Todd Weathersby, you see, wasn’t justa kook. Nossir. He was what you might call a geniuskook. Had himself all these contraptions you can’t find at the Farm-All place or the John Deere place. Likely half of those things come from kit plans ordered through mail order catalogs for people like Todd. You know the kind I’m talking about. Where they’ll have pages and pages of weird things such as radio-controlled miniature helicopters next to ads for how to blow up the government by ordering a book and such things as “Build your very own Air Car!” Shinola like that. Only I expect, as does the Missus, that the other half of the stuff you can see out on his property (and let me tell you, that ain’t likely half of what’s hidden!) was funny stuff the old beanpole invented on his lonesome. A bona fide Frankenstein’s nut-case, that one. But slick in the brains department, if you discount the social graces, of which bothTodd and Janine had about the cube root of zero to work with.
Now the Weathersbys not only took themselves not only right off the grid awhile back, they took themselves right off the map!
Here’s what happened.
One morning Leroy Samuels comes by and takes coffee with me and the Missus and says something strange. Samuels is our postman and he’s a stout fellow, so he’s all the time drinking our coffee before it gets too green and eating up all the spare pies before they go bad, so he’s alright. Safe to have around, I mean. Anyway, Samuels says to me and the Missus: “what are they gonna do, I wonder, about that hole?”
“What hole?” I asks him.
“The Weathersby’s hole,” he says. I swear the Missus very nearly spilled her coffee on herself. A nervous girl, that one.
“Samuels,” I says, “just what in the Sam Hill are you referring to?”
“You ain’t been down the lane lately?” he asks me.
“Nope,” I says. “No call to.”
Then Samuels tells me about the hole. So, being of an inquisitive nature, and having Christian concern for my neighbors, I took myself and the dog and a shotgun with extra shells and went to find out.
The Weathersbys. Real goony-birds, I tell you.
There wasn’t no place left to speak of. There was this six acre hole, only it wasn’t six but more like ten because parts of the Weathersby’s neighbors’ cow pastures was missing on three sides, and a good piece of the dirt lane as well. It was a good thing that lane ended at their property, let me tell you, and wasn't a through-street. If it weren't, no telling how many folks could have driven right off into that hole.
The hole was a deep one, too. It was perfectly round and it must have been a few hundred yards down to the bottom, and there it was nothing but smooth bedrock.
Now, a real ‘vestigator is what I am. Maybe I should hang out a shingle and charge folks for finding their lost pets or something useful like that. By way of saying that I went to the source and got the straight dope on what the Weathersbys gone and done.
I knew that old Neil Bear, the County Agent, hung around the auction barn on a Saturday, so that Saturday I took myself and old Blue over to the barn and jawed with Neil a bit.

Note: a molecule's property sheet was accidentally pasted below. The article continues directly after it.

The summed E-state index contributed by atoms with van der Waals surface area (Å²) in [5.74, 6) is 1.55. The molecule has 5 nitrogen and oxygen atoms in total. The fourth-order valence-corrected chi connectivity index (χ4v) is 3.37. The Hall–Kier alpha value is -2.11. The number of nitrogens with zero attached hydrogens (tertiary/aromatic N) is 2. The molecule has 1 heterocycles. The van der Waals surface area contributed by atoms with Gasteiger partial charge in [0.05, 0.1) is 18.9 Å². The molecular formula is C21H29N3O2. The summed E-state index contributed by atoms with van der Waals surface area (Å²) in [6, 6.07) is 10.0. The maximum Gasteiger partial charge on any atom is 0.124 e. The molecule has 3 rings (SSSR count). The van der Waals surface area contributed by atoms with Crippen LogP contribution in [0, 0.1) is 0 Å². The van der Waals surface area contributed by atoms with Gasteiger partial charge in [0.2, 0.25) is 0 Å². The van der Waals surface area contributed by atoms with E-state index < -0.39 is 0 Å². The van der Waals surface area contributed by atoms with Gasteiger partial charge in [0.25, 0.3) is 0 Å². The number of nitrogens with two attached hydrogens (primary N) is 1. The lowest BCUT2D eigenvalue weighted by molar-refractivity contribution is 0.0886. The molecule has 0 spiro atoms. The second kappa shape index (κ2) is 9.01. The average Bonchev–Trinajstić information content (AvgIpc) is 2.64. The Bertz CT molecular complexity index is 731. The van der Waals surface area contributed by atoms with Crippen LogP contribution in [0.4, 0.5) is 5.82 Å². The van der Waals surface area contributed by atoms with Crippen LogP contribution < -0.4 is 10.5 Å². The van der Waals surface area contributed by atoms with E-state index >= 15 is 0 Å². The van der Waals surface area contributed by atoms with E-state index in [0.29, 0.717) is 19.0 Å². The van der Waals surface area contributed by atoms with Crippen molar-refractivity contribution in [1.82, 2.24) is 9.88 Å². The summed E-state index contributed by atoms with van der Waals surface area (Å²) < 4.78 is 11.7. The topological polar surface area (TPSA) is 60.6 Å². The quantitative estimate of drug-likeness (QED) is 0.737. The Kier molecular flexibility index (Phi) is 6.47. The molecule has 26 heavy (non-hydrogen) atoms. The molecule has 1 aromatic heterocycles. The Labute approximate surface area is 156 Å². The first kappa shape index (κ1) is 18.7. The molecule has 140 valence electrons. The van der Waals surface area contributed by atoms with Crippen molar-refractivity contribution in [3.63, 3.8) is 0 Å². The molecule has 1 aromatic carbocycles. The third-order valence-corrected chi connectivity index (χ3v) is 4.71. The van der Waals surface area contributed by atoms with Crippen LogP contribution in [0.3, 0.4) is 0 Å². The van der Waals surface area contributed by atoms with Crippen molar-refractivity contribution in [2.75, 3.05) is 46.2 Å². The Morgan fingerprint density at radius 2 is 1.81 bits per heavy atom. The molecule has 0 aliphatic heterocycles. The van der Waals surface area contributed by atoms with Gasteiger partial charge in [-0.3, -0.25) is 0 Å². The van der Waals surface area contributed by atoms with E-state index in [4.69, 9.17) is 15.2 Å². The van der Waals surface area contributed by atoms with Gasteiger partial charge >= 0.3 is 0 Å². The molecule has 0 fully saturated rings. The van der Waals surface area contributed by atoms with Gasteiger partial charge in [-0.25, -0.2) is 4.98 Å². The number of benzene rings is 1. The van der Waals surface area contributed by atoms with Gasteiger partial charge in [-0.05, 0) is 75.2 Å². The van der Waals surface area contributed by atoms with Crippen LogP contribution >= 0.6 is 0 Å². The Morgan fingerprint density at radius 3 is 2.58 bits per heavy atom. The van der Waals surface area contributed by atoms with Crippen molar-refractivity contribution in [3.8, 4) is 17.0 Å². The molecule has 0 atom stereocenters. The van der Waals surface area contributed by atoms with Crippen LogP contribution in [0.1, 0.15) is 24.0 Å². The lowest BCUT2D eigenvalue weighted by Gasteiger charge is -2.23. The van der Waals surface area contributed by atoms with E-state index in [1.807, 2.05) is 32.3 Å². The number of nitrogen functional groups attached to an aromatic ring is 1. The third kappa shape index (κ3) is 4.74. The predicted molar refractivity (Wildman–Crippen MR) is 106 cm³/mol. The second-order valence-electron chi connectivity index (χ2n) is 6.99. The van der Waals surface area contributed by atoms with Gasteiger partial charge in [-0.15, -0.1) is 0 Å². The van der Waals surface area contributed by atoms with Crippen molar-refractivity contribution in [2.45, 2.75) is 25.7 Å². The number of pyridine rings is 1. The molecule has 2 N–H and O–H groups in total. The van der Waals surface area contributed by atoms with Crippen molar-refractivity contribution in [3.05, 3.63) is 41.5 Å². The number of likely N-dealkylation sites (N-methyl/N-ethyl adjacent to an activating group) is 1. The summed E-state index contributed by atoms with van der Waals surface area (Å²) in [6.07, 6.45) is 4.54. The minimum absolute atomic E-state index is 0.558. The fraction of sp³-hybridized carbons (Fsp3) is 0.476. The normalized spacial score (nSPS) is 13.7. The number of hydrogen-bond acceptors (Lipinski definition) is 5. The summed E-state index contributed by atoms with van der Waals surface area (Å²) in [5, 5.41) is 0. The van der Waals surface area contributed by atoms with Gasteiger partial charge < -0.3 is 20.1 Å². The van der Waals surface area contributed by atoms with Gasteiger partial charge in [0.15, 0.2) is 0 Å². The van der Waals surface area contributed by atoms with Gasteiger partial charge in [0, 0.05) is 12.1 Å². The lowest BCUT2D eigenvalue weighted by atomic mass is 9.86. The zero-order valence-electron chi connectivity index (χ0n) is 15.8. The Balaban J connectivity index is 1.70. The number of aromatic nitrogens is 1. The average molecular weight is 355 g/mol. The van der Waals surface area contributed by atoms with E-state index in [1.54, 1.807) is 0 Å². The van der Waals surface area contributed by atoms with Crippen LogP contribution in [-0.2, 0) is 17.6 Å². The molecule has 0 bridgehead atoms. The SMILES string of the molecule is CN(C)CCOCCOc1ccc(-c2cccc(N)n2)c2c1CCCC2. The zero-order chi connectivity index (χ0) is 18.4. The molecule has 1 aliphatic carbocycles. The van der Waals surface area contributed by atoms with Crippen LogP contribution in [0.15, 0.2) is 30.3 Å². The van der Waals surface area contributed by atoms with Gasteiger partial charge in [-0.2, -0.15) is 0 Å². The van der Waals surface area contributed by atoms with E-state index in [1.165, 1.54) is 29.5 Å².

Neil told me the whole story.
It was the night of thundering lightning awhile back when the Missus and me was certain another twister was coming through. The rain was coming down horizontal-like and there was these great flashes of lightning that made you want to unplug everything in the house and break out the candles just in case. Weathersby had these funny-looking poles in the center of his compound--that’s what you properly call a place like that, a compound--and both them poles was wrapped around with about a thousand turns of unshielded spool copper wire, twelve gauge, I’d say. On top of the poles he had these two shiny steel balls about six feet across. The Missus told me it was “modern art”, but I remembered something from grade school, and old Neil Bear confirmed it. He called it a Tesla coil. And them pylons with their orbs was thirty feet tall if they were two. Must’ve been the biggest dang Tesla coil in the entire Country of Texas.
“They gone and done it,” Neil says.
“Done what?” I asks him, real private ‘vestigator-like.
“They took themselves off the grid. Only they took part of the Earth with ‘em when they did.”
“What in the Sam Hill?” I asks him.
“You see,” Neil says, “I went inside their place some time back when they was in town closing up their post office box.”
“You trespassed?” I asks him.
“I was ‘vestigatin’,” Neil says. “I’m responsible for the folks in this County, you know.”
“Gotcha,” I says, and drops Neil a wink.
“Anyways,” Neil says, “there was this strange book open on the coffee table. Talking about other dimensions and ‘stantaneous travel--faster than the speed of blink.” Neil snaps his fingers at me.
“Ya don’t say,” I says.
“Real kooks,” Neil says, and I couldn’t have agreed with anybody more strongly when he says that.
So me bein’ a semi-professional ‘vestigator, I puts two and two together, and guess what I got? It’s like this, see. What I figured happened was this: since at the height of that last thunderstorm there was this clap of thunder what shook the whole house--and me and the Missus was certain it was one of our fruit trees done been hit by a big bolt of lightning, but the next morning I couldn’t find anything like that, but, I promise you, it sounded like it was ten feet from the house, only it wasn’t though--it wasn't just a simple lightning bolt, it was them Weathersbys. The weatherman on TV says that thunder is just a bunch of air. It’s air rushing back in to fill the place where the lightning bolt has turned the air to wispy nothing. And that’s what we heard, only it was the air rushing back in to fill up the whole dad-blamed Weathersby Place, a mile down the dirt lane.
So that’s what they gone and done. They took themselves right off the grid, by which I mean the whole gol-durned map!
Just this morning the Missus was fussing at me, wanting to know what I was reading. I showed it to her and she fair took herself into her room and slammed the door and commenced praying. A powerful pray-er is my Missus. I can’t recollect what set her off so, I’m here to tell you. It was just an innocent little thing. A circular I got in the mail--Samuels delivered it himself--titled something like: “How To Save A Little Extra In Gas Mileage.” Something like that.
Sometimes I wonder what sets a woman off so.